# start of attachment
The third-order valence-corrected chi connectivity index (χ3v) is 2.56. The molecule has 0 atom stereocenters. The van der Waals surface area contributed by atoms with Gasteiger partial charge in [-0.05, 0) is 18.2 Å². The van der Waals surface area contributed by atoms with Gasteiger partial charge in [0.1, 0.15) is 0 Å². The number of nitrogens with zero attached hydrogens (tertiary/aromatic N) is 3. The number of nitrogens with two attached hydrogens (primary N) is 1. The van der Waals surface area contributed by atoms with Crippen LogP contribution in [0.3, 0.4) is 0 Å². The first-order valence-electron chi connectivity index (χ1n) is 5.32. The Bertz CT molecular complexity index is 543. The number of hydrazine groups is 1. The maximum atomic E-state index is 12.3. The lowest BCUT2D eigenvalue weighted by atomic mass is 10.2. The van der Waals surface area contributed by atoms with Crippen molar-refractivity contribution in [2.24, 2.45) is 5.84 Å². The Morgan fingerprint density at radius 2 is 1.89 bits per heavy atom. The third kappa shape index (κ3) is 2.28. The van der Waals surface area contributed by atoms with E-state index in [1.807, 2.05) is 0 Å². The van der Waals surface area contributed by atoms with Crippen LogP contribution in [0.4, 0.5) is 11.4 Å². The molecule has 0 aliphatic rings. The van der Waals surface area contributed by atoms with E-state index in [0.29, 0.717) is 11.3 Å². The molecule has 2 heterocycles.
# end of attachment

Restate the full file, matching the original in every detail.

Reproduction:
The third-order valence-corrected chi connectivity index (χ3v) is 2.56. The molecule has 0 atom stereocenters. The van der Waals surface area contributed by atoms with Gasteiger partial charge in [-0.05, 0) is 18.2 Å². The van der Waals surface area contributed by atoms with Gasteiger partial charge in [0.1, 0.15) is 0 Å². The number of nitrogens with zero attached hydrogens (tertiary/aromatic N) is 3. The number of nitrogens with two attached hydrogens (primary N) is 1. The van der Waals surface area contributed by atoms with Crippen LogP contribution in [0.3, 0.4) is 0 Å². The first-order valence-electron chi connectivity index (χ1n) is 5.32. The Bertz CT molecular complexity index is 543. The number of hydrazine groups is 1. The maximum atomic E-state index is 12.3. The lowest BCUT2D eigenvalue weighted by atomic mass is 10.2. The van der Waals surface area contributed by atoms with Crippen molar-refractivity contribution in [2.24, 2.45) is 5.84 Å². The Morgan fingerprint density at radius 2 is 1.89 bits per heavy atom. The third kappa shape index (κ3) is 2.28. The van der Waals surface area contributed by atoms with E-state index in [1.807, 2.05) is 0 Å². The van der Waals surface area contributed by atoms with Crippen LogP contribution in [0.4, 0.5) is 11.4 Å². The molecule has 0 aliphatic rings. The van der Waals surface area contributed by atoms with E-state index in [0.29, 0.717) is 11.3 Å². The molecule has 2 heterocycles.